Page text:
2 cups Panko (Japanese breadcrumbs)
2 large garlic cloves, minced
½ cup finely grated Parmesan
1/2 tsp kosher salt

For the macaroni and sauce:
14 oz dried elbow macaroni
1/2 cup (1 stick) unsalted butter
6 tbsp all-purpose flour
4 cups whole milk
3/4 cup heavy cream
16 oz coarsely grated extra-sharp cheddar (about 6 cups)
2/3 cup grated Parmesan
2 tsp kosher salt
1/2 tsp ground white pepper
1 1/2 tbsp English mustard powder

Special equipment:
9- by 13-inch baking dish

Preheat oven to 400°F with rack in the middle of oven. Butter the baking dish. Set a large, covered pot of salted water over high heat to boil.
Meanwhile, in a large skillet over medium heat, heat the butter and oil until the butter foam subsides. Add the panko crumbs and garlic; cook, stirring, until the crumbs are golden brown, 4 to 6 minutes. Transfer the crumbs to a medium bowl, stir in 1/2 cup Parmesan and salt, and set aside.

Add the macaroni to the boiling salted water and cook until just al dente (avoid overcooking). Drain the macaroni and set aside. In a large wide pot over medium-low heat, melt the butter. Sprinkle the flour over the butter, whisking to incorporate and make a roux. Cook, stirring constantly with a wooden spoon, until the roux is light golden, about 4 minutes.

Gradually pour in the milk and cream, whisking constantly to incorporate and make a béchamel sauce. Raise the heat to medium-high and bring the sauce to a low boil, whisking constantly. Reduce to a simmer, whisking occasionally, and cook until the béchamel sauce is thick and coats the back of a spoon, about 3 minutes more.

Add the the salt, pepper and mustard powder. Add the cheeses in three batches, whisking until each addition is completely melted before adding more. Remove from the heat.

Add the drained macaroni to the pot with the cheese sauce and stir well to coat. Transfer the macaroni mixture to the buttered baking dish and place on a rimmed baking sheet. Sprinkle the topping evenly over the macaroni and bake until golden and bubbling, 18 to 23 minutes.

Let cool 15 minutes before serving.

Asian sweet potato gratin.

If you like dairy-free food and Asian flavors, this is a great twist on a heavier, creamier potato gratin.
Sweet potato and peanut butter might sound like a bonkers pairing, but combined with the flavor powerhouses of chili, ginger and lime, the result is magical.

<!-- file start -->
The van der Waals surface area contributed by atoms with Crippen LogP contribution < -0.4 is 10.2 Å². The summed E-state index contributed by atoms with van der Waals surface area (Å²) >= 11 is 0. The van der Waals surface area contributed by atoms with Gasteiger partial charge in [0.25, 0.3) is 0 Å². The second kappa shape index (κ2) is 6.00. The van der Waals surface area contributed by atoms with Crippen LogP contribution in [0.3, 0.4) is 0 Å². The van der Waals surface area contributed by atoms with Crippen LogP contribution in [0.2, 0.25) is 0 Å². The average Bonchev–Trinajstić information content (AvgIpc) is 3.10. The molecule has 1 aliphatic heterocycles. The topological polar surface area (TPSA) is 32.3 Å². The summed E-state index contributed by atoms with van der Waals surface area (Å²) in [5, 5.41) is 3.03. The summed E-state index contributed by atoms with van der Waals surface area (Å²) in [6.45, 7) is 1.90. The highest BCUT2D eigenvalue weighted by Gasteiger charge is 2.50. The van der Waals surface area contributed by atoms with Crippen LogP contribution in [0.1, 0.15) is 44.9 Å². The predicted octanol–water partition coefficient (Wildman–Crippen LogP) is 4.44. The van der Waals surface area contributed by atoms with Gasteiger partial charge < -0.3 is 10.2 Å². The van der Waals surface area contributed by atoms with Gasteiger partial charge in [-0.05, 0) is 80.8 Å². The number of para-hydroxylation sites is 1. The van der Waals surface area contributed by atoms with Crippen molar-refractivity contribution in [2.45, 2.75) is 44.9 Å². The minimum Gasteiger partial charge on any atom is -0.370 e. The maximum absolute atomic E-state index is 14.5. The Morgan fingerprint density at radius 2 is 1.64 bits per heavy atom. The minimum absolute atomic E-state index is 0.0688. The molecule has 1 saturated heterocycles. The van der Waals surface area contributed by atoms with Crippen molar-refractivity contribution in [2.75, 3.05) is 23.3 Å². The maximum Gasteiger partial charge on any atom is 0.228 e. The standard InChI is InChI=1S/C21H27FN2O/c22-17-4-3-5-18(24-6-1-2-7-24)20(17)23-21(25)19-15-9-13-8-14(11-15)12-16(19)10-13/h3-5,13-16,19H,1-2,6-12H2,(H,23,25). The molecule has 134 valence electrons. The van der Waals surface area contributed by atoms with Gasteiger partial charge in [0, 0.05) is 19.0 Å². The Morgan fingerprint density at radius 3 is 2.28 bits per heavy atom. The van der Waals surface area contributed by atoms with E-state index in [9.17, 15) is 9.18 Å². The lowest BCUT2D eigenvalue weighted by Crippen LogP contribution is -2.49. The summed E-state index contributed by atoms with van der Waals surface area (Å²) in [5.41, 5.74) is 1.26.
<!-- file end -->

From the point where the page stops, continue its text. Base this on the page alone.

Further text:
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Serves 2, but easily can be augmented

3 sweet potatoes
8 fl oz of coconut milk
1 tbsp peanut butter
A stem of lemon grass
A thumb of ginger
1 chili
1 lime
1 tbsp olive oil
Sea salt and freshly ground pepper

Heat your oven to 350 F
Scrub 3 sweet potatoes, then slice as thinly as you can.
Place the slices in a medium sized baking dish.

Finely chop a chili. Peel a thumb of ginger with a teaspoon and roughly chop. Take 1 lemon grass stem and remove the tough outer leaves.

Zest the lime and juice half. Tip in 1 tbsp peanut butter, the lemon grass, chili, ginger, lime zest and the juice into a food processor.

Pour in 8 oz coconut milk. Blitz to combine all the ingredients.
Taste and season.

Pour the coconut sauce over the potato. Mix with your hands then flatten.
Cover the dish with foil and seal the edges tightly. Cook for 30 mins.

Remove the foil and cook for a further 20 mins till golden.

Check the sweet potatoes are cooked and soft by piercing with a knife. If still firm, place back in the oven and cook for a further 5-10 mins.

Smoked oyster and bacon stuffing

I couldn’t resist this recipe and will definitely be making it for one of the Holiday meals this year. You’ll need about 4 cups of unbaked stuffing for a 12-pound bird if you’re stuffing the bird, but personally, I like to roast the stuffing separately.

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Serves 8
1 loaf crusty white bread, cut into 3/4-inch pieces (8 cups)
3 tbsp unsalted butter, plus more for the baking dish
1 medium yellow onion, diced medium
2 large celery stalks, diced medium
4 garlic cloves, roughly chopped
1 cup packed drained smoked oysters (from three 3-ounce cans)
1 cup crumbled cooked bacon (from about 8 slices)
2 tbsp chopped fresh thyme leaves
2 tbsp sherry vinegar
Coarse salt and ground pepper
1/2 cup roughly chopped fresh parsley leaves
3 large eggs, lightly beaten
3 cups chicken broth

Preheat oven to 400 degrees.